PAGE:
Social commerce to boom

96% of global internet users are on social media platforms, which comes out to about 4.5 billion people. With an expected three-year growth that will push nearly 1 in 5 of all e-commerce sales to be made through social commerce alone, the time to innovate into digital social shopping is now. Today, we’re talking social commerce as we explore global transformations in the emerging virtual field.


Embracing social commerce is key for the fashion industry as 71% of trendsetters get style inspiration online, more so than friends and even entertainment. So U.K.-based luxury shopping platform Threads Styling is leaning in by creating a new e-commerce website to facilitate their chat-based model. In addition to serving clients through messaging services like WhatsApp and WeChat, Threads has created an online hub for customers to browse clothing and chat with personal shoppers. Currently, 80% of its clientele is made up of Gen Z and Millennials, and the average shopping basket spend is $3,200. Threads is focused on building their personalized client engagement as social media platforms like TikTok and WeChat queue up for global sales forecasted to be $1.2 trillion by 2025.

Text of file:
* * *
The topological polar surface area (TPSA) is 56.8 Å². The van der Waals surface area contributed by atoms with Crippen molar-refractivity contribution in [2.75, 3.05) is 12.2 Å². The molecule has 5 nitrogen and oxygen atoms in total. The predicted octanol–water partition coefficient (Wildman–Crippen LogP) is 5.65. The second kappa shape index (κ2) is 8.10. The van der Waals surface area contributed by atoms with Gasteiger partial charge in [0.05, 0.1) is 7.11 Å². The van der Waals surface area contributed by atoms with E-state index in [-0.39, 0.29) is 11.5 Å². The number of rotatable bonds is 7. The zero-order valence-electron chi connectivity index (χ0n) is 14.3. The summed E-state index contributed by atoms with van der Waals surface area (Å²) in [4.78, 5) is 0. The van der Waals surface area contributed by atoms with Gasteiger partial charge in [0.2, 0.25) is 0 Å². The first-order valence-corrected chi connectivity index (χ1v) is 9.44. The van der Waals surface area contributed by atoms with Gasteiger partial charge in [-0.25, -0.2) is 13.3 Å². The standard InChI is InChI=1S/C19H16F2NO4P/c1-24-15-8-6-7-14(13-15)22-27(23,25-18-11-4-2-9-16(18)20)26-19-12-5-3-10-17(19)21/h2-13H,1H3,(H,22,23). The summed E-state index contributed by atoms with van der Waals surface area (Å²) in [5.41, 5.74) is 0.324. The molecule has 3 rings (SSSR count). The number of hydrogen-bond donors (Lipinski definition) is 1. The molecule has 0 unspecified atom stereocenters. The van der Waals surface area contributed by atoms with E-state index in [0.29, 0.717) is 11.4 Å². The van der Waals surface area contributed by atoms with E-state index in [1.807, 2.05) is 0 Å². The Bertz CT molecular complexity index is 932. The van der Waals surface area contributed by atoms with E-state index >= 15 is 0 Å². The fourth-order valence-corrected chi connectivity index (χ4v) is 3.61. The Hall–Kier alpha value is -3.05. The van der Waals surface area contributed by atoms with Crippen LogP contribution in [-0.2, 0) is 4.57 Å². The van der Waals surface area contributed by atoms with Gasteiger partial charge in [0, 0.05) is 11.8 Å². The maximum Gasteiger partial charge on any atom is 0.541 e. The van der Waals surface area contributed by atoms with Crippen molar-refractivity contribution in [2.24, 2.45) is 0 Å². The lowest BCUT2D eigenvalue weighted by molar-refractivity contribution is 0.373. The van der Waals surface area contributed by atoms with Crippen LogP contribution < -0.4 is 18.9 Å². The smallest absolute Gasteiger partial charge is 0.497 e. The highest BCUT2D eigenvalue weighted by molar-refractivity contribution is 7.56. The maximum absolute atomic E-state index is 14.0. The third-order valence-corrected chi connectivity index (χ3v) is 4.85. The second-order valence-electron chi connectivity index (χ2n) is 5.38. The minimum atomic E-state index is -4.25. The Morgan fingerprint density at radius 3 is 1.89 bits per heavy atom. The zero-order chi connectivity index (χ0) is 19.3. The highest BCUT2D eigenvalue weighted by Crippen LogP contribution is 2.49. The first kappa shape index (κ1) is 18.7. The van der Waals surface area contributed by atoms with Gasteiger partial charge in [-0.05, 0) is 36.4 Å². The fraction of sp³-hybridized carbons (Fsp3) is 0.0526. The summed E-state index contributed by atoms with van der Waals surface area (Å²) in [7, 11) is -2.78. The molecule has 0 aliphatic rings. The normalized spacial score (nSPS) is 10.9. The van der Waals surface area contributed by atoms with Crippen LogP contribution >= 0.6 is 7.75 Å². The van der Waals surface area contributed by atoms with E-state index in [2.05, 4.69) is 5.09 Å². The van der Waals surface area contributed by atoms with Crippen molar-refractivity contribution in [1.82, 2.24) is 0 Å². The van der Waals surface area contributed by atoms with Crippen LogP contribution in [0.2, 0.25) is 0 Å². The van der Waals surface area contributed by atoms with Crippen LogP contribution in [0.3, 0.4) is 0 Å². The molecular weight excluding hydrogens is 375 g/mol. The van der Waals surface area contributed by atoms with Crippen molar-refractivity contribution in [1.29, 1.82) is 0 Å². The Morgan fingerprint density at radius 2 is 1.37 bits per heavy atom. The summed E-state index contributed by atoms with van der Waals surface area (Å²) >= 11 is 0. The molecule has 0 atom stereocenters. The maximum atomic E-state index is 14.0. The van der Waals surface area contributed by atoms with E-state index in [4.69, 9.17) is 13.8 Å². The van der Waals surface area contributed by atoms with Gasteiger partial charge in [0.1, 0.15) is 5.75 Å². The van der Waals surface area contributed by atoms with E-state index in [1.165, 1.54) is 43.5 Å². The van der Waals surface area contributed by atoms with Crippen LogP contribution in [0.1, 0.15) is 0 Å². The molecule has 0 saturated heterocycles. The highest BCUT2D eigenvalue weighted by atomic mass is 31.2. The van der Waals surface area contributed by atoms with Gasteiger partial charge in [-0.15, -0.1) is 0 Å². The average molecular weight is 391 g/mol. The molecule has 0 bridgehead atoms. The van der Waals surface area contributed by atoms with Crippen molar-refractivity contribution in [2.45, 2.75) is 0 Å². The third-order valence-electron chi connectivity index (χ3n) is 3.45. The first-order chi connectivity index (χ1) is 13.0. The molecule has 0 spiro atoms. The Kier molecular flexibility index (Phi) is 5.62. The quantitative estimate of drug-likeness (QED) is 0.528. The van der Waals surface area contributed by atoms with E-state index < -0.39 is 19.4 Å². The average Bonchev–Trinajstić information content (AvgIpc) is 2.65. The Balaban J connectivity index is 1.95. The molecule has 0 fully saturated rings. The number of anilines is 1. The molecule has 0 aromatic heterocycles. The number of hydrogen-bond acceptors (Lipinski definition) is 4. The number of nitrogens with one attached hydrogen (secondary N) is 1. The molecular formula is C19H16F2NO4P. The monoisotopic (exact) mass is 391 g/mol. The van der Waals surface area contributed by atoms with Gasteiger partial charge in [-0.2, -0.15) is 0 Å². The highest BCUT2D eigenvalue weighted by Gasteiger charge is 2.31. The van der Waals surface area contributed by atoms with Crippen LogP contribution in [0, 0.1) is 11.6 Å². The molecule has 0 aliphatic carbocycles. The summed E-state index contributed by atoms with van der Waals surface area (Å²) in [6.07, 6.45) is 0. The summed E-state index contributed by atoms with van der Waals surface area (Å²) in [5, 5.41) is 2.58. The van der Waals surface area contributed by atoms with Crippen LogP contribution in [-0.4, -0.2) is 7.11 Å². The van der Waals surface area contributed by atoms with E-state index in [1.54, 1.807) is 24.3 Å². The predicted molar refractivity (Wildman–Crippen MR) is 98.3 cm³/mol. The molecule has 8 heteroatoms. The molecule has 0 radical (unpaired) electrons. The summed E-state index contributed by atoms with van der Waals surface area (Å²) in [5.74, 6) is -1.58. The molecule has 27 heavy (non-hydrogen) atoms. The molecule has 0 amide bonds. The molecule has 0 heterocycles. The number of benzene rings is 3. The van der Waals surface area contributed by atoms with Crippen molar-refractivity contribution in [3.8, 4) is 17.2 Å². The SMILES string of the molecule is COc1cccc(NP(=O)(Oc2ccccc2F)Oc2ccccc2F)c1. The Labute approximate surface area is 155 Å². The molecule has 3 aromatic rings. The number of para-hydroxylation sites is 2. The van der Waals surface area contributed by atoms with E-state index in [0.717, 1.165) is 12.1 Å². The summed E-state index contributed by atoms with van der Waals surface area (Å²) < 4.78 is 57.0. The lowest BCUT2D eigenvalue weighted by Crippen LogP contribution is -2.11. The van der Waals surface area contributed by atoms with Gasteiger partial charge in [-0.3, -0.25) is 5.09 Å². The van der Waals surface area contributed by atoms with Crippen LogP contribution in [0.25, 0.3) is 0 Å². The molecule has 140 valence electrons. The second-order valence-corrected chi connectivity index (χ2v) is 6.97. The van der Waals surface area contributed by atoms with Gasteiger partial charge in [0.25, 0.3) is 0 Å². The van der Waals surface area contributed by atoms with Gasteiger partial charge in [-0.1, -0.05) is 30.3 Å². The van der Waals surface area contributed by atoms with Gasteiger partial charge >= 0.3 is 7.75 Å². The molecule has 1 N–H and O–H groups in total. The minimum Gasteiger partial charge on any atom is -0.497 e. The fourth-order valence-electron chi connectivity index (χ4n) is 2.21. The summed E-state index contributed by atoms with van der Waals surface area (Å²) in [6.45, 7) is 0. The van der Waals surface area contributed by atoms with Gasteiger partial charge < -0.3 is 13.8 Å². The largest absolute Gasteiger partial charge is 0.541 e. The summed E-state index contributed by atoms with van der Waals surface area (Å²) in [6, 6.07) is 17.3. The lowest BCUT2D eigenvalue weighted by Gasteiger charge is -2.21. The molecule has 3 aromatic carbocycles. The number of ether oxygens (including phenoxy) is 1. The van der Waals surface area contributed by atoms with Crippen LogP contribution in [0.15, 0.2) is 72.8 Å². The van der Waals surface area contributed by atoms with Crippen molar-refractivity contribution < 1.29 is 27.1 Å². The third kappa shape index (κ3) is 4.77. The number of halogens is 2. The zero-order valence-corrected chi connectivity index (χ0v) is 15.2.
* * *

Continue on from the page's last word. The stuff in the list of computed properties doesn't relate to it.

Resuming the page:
Online shopping is cool – but what if consumers just aren’t familiar with tech? In comes DealShare, an India-based social commerce start-up serving “not so tech-savvy” consumers. Valued at $1.7 billion with expected gross revenue of $3 billion in the next year, DealShare is stepping into the “world’s second-largest internet market” that has been virtually (lol, get it?) untouched by e-commerce. Looking to democratize online shopping, DealShare is even tackling costs by driving up local competition and allowing customers to negotiate prices within the platform.


As social commerce explodes, what happens to the smaller businesses that can't adapt quickly? Introducing Shopware, an open-source tool kit to power mid-size businesses' much-needed online shopping abilities. Having recently announced a $100 million fund and backed by investors like PayPal, this Germany-based company is on the cusp of significant opportunities. As Gen Z seeks novelty over brand names, the chance for mid-size businesses to reach these audiences where they're at (i.e., online) will be key.

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